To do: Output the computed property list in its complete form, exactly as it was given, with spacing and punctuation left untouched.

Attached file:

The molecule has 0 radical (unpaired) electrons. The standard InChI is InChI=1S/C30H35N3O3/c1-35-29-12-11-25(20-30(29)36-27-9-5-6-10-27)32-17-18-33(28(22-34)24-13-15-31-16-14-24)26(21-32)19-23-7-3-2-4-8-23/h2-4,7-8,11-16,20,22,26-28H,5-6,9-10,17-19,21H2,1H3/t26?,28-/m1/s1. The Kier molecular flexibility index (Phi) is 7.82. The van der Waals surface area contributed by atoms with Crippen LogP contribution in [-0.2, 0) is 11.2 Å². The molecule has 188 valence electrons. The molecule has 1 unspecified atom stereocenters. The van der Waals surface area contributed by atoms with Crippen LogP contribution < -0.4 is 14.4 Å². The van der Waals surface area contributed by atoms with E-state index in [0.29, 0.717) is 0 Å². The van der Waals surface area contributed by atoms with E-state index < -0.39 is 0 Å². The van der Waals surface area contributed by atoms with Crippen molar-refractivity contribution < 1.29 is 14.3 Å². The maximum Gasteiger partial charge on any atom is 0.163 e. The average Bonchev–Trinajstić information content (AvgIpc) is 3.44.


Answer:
The molecule has 0 radical (unpaired) electrons. The standard InChI is InChI=1S/C30H35N3O3/c1-35-29-12-11-25(20-30(29)36-27-9-5-6-10-27)32-17-18-33(28(22-34)24-13-15-31-16-14-24)26(21-32)19-23-7-3-2-4-8-23/h2-4,7-8,11-16,20,22,26-28H,5-6,9-10,17-19,21H2,1H3/t26?,28-/m1/s1. The Kier molecular flexibility index (Phi) is 7.82. The van der Waals surface area contributed by atoms with Crippen LogP contribution in [-0.2, 0) is 11.2 Å². The molecule has 188 valence electrons. The molecule has 1 unspecified atom stereocenters. The van der Waals surface area contributed by atoms with Crippen LogP contribution < -0.4 is 14.4 Å². The van der Waals surface area contributed by atoms with E-state index in [0.29, 0.717) is 0 Å². The van der Waals surface area contributed by atoms with E-state index < -0.39 is 0 Å². The van der Waals surface area contributed by atoms with Crippen molar-refractivity contribution < 1.29 is 14.3 Å². The maximum Gasteiger partial charge on any atom is 0.163 e. The average Bonchev–Trinajstić information content (AvgIpc) is 3.44.